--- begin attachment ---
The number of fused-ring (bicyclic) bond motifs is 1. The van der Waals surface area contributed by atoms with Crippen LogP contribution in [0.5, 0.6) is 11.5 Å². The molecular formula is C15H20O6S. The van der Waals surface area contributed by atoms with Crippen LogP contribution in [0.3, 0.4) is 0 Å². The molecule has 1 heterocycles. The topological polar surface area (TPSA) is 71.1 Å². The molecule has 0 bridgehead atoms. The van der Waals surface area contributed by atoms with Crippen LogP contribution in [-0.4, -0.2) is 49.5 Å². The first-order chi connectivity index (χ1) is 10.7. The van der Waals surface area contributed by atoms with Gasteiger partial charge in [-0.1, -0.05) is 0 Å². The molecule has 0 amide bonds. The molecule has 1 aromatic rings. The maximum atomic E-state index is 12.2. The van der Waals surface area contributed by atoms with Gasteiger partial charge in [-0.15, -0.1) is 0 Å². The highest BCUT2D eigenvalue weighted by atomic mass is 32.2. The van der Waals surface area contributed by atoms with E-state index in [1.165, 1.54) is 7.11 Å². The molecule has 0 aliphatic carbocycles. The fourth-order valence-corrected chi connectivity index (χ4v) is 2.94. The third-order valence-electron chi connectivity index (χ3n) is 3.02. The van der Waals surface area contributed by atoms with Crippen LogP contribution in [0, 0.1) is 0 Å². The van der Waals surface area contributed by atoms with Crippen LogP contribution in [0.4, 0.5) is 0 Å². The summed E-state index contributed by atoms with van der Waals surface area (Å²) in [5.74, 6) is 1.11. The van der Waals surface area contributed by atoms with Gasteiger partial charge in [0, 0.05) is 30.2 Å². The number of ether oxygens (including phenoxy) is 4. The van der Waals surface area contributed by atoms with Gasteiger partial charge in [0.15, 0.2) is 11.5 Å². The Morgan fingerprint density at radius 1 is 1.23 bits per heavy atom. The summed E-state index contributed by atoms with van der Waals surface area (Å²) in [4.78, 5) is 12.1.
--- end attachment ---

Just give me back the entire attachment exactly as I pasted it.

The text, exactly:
The number of fused-ring (bicyclic) bond motifs is 1. The van der Waals surface area contributed by atoms with Crippen LogP contribution in [0.5, 0.6) is 11.5 Å². The molecular formula is C15H20O6S. The van der Waals surface area contributed by atoms with Crippen LogP contribution in [0.3, 0.4) is 0 Å². The molecule has 1 heterocycles. The topological polar surface area (TPSA) is 71.1 Å². The molecule has 0 bridgehead atoms. The van der Waals surface area contributed by atoms with Crippen LogP contribution in [-0.4, -0.2) is 49.5 Å². The first-order chi connectivity index (χ1) is 10.7. The van der Waals surface area contributed by atoms with Gasteiger partial charge in [-0.1, -0.05) is 0 Å². The molecule has 0 amide bonds. The molecule has 1 aromatic rings. The maximum atomic E-state index is 12.2. The van der Waals surface area contributed by atoms with Gasteiger partial charge in [-0.15, -0.1) is 0 Å². The highest BCUT2D eigenvalue weighted by atomic mass is 32.2. The van der Waals surface area contributed by atoms with E-state index in [1.165, 1.54) is 7.11 Å². The molecule has 0 aliphatic carbocycles. The fourth-order valence-corrected chi connectivity index (χ4v) is 2.94. The third-order valence-electron chi connectivity index (χ3n) is 3.02. The van der Waals surface area contributed by atoms with Crippen LogP contribution in [0, 0.1) is 0 Å². The van der Waals surface area contributed by atoms with Crippen LogP contribution in [0.4, 0.5) is 0 Å². The summed E-state index contributed by atoms with van der Waals surface area (Å²) in [5.74, 6) is 1.11. The van der Waals surface area contributed by atoms with Gasteiger partial charge in [0, 0.05) is 30.2 Å². The number of ether oxygens (including phenoxy) is 4. The van der Waals surface area contributed by atoms with Gasteiger partial charge in [0.15, 0.2) is 11.5 Å². The Morgan fingerprint density at radius 1 is 1.23 bits per heavy atom. The summed E-state index contributed by atoms with van der Waals surface area (Å²) in [4.78, 5) is 12.1.